Virtual Network Computing (VNC)
Penetration Testing as a service (PTaaS)
Tests security measures and simulates attacks to identify weaknesses.
VNC stands for Virtual Network Computing. It is a graphical desktop-sharing system that allows remote control of another computer. The VNC protocol is a remote desktop sharing protocol that enables users to control a computer desktop remotely. The protocol works by transmitting keyboard and mouse events from the local machine to the remote machine and transmitting the graphical screen updates back to the local machine. This allows a user to remotely access and control another computer, as if they were sitting in front of it. The VNC protocol is commonly used in IT support and remote working scenarios.
VNC common ports
Port 5900: This is the default port used by the VNC server. It allows remote users to access and control the server’s desktop.
Port 5901: If multiple instances of the VNC server are running on the same machine, the port number is incremented for each additional instance. Port 5901 is used for the second instance of the server, port 5902 for the third instance, and so on.
Port 5800: This is the default port used by the VNC web server. It allows users to access and control the server’s desktop using a web browser.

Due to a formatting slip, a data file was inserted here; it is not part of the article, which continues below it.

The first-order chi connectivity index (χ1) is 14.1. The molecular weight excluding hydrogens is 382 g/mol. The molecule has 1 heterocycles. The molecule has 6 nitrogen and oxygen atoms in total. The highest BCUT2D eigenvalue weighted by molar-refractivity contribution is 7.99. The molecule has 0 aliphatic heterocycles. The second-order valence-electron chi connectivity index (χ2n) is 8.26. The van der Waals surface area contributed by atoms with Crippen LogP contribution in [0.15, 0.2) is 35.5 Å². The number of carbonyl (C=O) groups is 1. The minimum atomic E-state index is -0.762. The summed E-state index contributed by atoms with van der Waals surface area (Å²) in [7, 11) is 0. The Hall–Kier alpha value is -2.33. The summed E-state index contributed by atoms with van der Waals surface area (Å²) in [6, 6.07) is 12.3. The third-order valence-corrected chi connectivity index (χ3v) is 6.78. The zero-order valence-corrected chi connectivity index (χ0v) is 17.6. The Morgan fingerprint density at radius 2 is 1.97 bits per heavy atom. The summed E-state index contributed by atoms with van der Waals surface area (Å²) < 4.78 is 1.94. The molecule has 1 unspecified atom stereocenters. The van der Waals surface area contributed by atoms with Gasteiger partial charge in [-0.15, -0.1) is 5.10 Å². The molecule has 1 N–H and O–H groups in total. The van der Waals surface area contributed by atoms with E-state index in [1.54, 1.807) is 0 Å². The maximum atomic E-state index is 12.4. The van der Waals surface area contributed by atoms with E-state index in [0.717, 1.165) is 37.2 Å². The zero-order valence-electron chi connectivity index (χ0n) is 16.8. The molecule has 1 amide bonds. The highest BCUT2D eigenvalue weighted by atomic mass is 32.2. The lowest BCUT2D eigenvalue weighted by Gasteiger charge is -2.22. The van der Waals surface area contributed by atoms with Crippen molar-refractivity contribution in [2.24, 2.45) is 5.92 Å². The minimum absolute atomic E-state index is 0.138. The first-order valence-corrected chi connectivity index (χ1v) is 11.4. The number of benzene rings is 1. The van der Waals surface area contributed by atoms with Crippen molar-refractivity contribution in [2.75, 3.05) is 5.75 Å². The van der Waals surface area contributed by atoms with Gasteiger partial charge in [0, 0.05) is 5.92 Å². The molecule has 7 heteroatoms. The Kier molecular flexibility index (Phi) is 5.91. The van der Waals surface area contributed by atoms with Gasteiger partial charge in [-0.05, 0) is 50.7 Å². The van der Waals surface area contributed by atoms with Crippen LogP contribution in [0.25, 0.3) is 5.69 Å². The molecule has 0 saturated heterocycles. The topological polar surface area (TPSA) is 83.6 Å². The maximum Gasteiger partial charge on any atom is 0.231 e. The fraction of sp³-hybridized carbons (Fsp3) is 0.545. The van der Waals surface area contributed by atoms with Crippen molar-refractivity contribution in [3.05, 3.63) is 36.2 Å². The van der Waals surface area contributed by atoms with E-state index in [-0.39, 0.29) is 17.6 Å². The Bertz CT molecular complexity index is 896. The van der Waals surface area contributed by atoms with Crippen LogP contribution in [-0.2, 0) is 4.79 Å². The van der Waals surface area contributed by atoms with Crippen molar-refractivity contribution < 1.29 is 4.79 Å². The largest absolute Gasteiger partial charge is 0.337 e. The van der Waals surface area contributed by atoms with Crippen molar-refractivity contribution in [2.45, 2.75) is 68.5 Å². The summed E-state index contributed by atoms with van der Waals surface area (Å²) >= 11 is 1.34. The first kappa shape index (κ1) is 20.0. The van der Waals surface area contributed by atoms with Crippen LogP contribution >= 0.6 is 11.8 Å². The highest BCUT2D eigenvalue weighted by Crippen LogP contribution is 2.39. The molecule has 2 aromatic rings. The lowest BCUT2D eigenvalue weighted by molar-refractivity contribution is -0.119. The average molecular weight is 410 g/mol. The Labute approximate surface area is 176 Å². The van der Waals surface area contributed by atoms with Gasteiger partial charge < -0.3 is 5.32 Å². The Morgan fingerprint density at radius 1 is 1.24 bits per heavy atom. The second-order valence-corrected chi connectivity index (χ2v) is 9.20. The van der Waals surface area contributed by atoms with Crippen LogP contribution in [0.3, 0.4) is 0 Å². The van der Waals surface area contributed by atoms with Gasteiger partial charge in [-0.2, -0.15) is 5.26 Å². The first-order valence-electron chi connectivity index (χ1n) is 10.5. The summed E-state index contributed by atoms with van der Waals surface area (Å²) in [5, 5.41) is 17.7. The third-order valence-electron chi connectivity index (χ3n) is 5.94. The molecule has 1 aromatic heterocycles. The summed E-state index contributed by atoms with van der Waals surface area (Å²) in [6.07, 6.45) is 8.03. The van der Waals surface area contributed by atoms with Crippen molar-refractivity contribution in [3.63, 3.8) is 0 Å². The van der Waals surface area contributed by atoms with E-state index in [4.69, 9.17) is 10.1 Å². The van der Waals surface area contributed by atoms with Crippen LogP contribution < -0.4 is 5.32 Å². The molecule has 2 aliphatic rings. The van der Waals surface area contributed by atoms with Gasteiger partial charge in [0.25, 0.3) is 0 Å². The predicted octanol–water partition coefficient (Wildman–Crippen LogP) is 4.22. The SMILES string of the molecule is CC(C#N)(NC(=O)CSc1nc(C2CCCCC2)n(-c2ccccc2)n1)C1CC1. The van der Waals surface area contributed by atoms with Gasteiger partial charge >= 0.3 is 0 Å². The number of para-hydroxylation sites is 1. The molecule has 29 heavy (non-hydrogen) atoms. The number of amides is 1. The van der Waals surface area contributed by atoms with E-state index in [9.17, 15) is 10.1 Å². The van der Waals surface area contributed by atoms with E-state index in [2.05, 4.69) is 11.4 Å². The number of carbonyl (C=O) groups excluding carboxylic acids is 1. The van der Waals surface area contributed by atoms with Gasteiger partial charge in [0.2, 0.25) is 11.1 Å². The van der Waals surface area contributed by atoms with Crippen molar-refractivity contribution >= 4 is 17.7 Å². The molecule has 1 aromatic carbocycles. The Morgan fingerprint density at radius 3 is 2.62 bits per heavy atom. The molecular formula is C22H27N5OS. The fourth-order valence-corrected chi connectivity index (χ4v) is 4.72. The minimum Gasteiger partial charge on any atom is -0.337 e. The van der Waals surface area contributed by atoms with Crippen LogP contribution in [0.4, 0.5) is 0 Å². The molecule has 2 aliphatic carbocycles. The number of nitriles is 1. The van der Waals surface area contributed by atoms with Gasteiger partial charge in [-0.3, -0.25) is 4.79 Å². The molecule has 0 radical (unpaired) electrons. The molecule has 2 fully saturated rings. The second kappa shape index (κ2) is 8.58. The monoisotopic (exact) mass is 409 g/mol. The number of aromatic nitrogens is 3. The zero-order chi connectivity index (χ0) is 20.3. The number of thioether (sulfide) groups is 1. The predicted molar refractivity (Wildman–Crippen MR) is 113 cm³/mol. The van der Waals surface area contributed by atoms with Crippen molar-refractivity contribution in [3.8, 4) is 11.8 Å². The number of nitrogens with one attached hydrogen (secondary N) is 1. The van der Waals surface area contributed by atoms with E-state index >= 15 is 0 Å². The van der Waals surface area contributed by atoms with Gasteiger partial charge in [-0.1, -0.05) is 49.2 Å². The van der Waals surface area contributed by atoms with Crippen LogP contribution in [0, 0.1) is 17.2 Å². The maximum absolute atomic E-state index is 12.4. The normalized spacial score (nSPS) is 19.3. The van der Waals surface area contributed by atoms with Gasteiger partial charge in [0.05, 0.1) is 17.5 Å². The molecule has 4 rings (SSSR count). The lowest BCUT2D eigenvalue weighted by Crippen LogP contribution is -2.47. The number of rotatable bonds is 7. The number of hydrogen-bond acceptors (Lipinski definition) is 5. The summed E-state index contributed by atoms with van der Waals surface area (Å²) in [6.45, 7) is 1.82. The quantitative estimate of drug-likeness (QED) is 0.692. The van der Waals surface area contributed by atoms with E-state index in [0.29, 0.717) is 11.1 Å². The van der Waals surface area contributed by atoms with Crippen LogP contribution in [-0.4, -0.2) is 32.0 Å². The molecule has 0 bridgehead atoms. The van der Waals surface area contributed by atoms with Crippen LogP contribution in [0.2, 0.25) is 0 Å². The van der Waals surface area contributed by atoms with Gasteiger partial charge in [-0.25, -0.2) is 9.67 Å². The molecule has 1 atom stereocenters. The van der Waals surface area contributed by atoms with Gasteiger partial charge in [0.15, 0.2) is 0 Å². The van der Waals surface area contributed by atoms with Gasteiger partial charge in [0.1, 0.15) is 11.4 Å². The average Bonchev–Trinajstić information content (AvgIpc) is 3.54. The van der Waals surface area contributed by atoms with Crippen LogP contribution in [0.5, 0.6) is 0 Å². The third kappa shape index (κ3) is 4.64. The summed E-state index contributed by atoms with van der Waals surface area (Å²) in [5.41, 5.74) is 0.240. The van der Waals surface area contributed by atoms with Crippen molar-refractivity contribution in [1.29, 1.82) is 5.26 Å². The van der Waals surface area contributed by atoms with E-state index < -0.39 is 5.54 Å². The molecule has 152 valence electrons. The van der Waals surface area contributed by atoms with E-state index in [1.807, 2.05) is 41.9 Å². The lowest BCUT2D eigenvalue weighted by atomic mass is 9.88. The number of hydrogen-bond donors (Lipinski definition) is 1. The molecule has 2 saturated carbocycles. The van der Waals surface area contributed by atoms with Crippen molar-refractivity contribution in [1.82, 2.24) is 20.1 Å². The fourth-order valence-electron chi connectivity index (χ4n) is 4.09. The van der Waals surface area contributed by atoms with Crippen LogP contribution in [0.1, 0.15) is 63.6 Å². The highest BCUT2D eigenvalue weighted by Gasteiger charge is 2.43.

Port 5801: If multiple instances of the VNC web server are running on the same machine, the port number is incremented for each additional instance. Port 5801 is used for the second instance of the web server, port 5802 for the third instance, and so on.
Standard commands from unauthorized users
Running commands or scripts. Unauthorized users may try to run commands or scripts on the server to gain access to sensitive data or perform malicious activities.
Installing malware. An unauthorized user may attempt to install malware on the server using the VNC connection. This malware could be used to steal data, launch denial-of-service attacks, or take control of the system.
Modifying system settings. Unauthorized users may try to modify system settings on the server to disable security features, grant themselves higher privileges, or otherwise gain control of the system.
Creating or deleting files. An unauthorized user may attempt to create or delete files on the server, potentially causing data loss or system instability.
Monitoring or recording activity. An unauthorized user may attempt to use VNC to monitor or record the activities of users on the server, potentially violating their privacy or stealing sensitive data.